My excuse to visit the Natural History Museum of Los Angeles has nothing to do with the inside of the recently renovated museum. I wanted to see the new Nature Gardens now that they were filling in.
My friend Carol Bornstein is the Director of the Nature Gardens and her love of California native plants helped inform the plant choices for the the architects at Mia Lehrer + Associates. Carol had hinted it might be a good year to visit, even though it has been another year of drought, because the garden received some rains in early winter.
The light gets bright quickly in California. It burns out highlights and makes deep shadows within a couple hours of dawn, and then all day until a couple hours before sunset. If you don’t know a garden, I always advise photographers to work in the late afternoon. That way you can learn about the garden before the light is best.
So I began my visit one afternoon and walked the garden with Carol, lingering in the native plant pollinator garden, marveling that this garden is in the middle of a major city; and one, I confess I had assumed could support few wildflowers.
“The Nature Gardens will generate important research on the area’s rich biodiversity. It is the world’s first long-term, institutionally sponsored, urban biodiversity survey and monitoring project.” says Dr. Brian Brown, Curator of Entomology.
I was surprised to learn that there are more than 500 species of native bees in Southern California and that scientists at the Museum had already documented more than 200 different species visiting the garden. Native wildflowers are essential in supporting the native bees
And let’s not forget that grasses too are rich sources for pollinators.
And as a meadow lover, grasses are a key component of the ecology of meadows.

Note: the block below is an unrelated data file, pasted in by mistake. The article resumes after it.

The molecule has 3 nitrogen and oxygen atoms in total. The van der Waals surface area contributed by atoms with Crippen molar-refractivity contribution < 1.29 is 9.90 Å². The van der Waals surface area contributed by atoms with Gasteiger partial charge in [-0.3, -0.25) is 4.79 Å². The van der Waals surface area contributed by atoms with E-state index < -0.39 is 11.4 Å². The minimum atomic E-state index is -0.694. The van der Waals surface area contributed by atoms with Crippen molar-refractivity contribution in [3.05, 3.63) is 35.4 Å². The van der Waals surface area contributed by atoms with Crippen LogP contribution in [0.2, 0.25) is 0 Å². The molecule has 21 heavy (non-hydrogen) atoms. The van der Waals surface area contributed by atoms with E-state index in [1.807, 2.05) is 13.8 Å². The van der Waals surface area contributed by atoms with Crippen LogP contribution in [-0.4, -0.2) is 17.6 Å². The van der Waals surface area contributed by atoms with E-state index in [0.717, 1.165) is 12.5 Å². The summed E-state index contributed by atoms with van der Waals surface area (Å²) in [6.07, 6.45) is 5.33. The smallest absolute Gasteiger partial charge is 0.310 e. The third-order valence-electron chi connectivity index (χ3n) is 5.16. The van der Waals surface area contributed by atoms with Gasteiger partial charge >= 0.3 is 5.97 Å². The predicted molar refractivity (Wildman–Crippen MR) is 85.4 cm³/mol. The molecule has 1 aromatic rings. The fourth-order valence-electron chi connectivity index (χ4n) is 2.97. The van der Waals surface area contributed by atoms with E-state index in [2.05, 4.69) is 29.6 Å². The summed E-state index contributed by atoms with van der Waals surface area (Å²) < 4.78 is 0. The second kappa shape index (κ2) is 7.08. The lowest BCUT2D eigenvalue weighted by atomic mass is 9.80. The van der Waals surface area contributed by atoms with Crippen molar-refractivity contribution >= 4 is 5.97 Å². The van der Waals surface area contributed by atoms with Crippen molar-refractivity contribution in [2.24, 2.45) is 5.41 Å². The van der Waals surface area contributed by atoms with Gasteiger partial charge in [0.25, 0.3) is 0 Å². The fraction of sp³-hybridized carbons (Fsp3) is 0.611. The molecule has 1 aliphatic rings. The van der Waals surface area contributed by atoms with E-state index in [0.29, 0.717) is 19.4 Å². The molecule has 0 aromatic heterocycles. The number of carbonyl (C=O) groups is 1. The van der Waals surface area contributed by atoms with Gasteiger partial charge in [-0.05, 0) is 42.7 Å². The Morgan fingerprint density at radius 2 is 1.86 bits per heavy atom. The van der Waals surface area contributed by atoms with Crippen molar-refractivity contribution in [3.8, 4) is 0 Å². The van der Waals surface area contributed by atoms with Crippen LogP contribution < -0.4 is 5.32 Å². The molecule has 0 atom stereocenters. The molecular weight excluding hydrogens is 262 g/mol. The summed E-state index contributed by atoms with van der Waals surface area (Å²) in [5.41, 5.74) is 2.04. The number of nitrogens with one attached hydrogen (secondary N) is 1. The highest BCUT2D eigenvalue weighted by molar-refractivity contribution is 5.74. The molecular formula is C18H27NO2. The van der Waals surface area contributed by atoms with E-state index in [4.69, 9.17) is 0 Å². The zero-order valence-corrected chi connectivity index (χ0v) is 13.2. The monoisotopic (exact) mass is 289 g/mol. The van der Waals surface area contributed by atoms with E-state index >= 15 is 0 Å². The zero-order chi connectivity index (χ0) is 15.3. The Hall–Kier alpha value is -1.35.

Here, the beautiful wild rye, ‘Canyon Prince’ lines a path through the Pollinator Garden toward the Museum.
The rest of the Nature Gardens are 3.5 acres (interactive map) around the museum building and include an Edible Garden, a Get Dirty Garden for kids, a Pond and Urban Water Feature, a Bird Viewing Platform in the riparian corridor, a Living Wall, all designed as learning opportunities.
Here Coyote Brush, the California native shrub was trained as a hedge. Everywhere I turned I saw marvelous uses of plants for summer-dry climates.
I had a lot more to photograph and was glad I planned to come back early the next morning.
First light is my favorite time to photograph a garden. The air is sweet and clean, the plants fresh, the light soft. Having walked the garden in the afternoon, I knew my way around and could get right to work. So I arranged to meet Richard Hayden, Head Gardener at dawn.
Indeed, the next morning was cloudless and it would soon be bright; but I had done my homework.
What I had not expected though, was the backlight glow of the Parkinsonia trees, a Palo Verde hybrid called ‘Desert Museum’ which is a three way cross between P. microphylla, P. florida, and P. aculeata. The big yellow flowers of this hybrid created walls of yellow to work with.
At first I had worried that the sun would rise so quickly that I would be limited to shots before the light hit the trees. Look closely at these next two pictures. This first one is taken at the very end of the previous day, in very quiet light.
Then, in the garden the next morning at dawn as the sun rose, I quickly realized there would be no quiet light, but instead the sun was giving me a special opportunity.
These are in the same part of the garden, The Living Wall. The first photo taken in the afternoon, the second one looking in the other direction, at dawn.
The backlight does create flare, but careful composition and a lens shade solve the problem. The Parkinsonia become wonderful blocks of yellow.
The light was now giving me double benefits. Not only was the back light giving the trees a translucent glow, the color of the bright sun was warm, leaving the shaded areas not yet in the sun, in a more bluish light that served to emphasize the color of the Agave and stones in The Living Wall.
Back light in trees can also work to open up shady areas, as in this shot of the boardwalk across the riparian area.
And light directly behind trees can be overexposed to brighten everything.
Using the trees for cover, even the pond area can be overexposed and glowing.
I think you can see why I like early morning light – and why I like this garden. It is an urban oasis for people, plants, and pollinators. It serves as an educational example of what gardeners can do in summer-dry climates. It uses lots of California native plants. And most selfishly for this garden photographer, in the right light, it photographs beautifully.